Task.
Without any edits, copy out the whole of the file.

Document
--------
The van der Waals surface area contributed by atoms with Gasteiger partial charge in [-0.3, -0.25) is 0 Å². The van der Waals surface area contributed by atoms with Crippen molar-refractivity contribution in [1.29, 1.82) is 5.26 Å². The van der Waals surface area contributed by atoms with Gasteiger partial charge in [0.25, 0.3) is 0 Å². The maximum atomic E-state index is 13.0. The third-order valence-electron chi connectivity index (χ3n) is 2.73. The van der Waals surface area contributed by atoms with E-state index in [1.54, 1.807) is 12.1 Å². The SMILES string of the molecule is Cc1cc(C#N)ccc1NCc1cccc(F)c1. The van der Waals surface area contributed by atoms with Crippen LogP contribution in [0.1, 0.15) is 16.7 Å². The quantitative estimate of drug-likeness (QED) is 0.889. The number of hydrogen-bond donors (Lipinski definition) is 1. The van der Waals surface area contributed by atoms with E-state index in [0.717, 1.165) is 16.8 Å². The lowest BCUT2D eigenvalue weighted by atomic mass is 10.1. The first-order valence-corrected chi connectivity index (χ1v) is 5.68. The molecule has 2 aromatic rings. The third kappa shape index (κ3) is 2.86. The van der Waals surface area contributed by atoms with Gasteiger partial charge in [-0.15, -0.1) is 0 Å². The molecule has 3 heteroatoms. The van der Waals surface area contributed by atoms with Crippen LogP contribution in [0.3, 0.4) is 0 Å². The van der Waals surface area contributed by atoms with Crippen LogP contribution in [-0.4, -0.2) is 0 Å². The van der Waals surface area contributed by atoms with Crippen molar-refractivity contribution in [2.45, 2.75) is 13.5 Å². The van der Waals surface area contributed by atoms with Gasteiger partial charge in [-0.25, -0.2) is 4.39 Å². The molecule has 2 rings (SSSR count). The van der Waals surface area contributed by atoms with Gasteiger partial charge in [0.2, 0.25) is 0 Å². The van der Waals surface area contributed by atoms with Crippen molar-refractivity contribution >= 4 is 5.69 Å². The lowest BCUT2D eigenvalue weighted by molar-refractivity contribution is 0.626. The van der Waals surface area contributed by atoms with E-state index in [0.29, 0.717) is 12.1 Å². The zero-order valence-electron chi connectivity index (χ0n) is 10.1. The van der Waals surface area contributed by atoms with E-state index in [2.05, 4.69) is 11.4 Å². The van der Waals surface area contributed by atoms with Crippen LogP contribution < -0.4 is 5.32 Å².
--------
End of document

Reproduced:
The van der Waals surface area contributed by atoms with Gasteiger partial charge in [-0.3, -0.25) is 0 Å². The van der Waals surface area contributed by atoms with Crippen molar-refractivity contribution in [1.29, 1.82) is 5.26 Å². The van der Waals surface area contributed by atoms with Gasteiger partial charge in [0.25, 0.3) is 0 Å². The maximum atomic E-state index is 13.0. The third-order valence-electron chi connectivity index (χ3n) is 2.73. The van der Waals surface area contributed by atoms with E-state index in [1.54, 1.807) is 12.1 Å². The SMILES string of the molecule is Cc1cc(C#N)ccc1NCc1cccc(F)c1. The van der Waals surface area contributed by atoms with Crippen LogP contribution in [0.1, 0.15) is 16.7 Å². The quantitative estimate of drug-likeness (QED) is 0.889. The number of hydrogen-bond donors (Lipinski definition) is 1. The van der Waals surface area contributed by atoms with E-state index in [0.717, 1.165) is 16.8 Å². The lowest BCUT2D eigenvalue weighted by atomic mass is 10.1. The first-order valence-corrected chi connectivity index (χ1v) is 5.68. The molecule has 2 aromatic rings. The third kappa shape index (κ3) is 2.86. The van der Waals surface area contributed by atoms with Gasteiger partial charge in [-0.15, -0.1) is 0 Å². The molecule has 3 heteroatoms. The van der Waals surface area contributed by atoms with Crippen LogP contribution in [0.3, 0.4) is 0 Å². The van der Waals surface area contributed by atoms with Crippen LogP contribution in [-0.4, -0.2) is 0 Å². The van der Waals surface area contributed by atoms with Crippen molar-refractivity contribution in [2.45, 2.75) is 13.5 Å². The van der Waals surface area contributed by atoms with Gasteiger partial charge in [-0.25, -0.2) is 4.39 Å². The molecule has 2 rings (SSSR count). The van der Waals surface area contributed by atoms with Gasteiger partial charge in [0.2, 0.25) is 0 Å². The van der Waals surface area contributed by atoms with Crippen molar-refractivity contribution >= 4 is 5.69 Å². The lowest BCUT2D eigenvalue weighted by molar-refractivity contribution is 0.626. The van der Waals surface area contributed by atoms with E-state index in [0.29, 0.717) is 12.1 Å². The zero-order valence-electron chi connectivity index (χ0n) is 10.1. The van der Waals surface area contributed by atoms with E-state index in [2.05, 4.69) is 11.4 Å². The van der Waals surface area contributed by atoms with Crippen LogP contribution < -0.4 is 5.32 Å².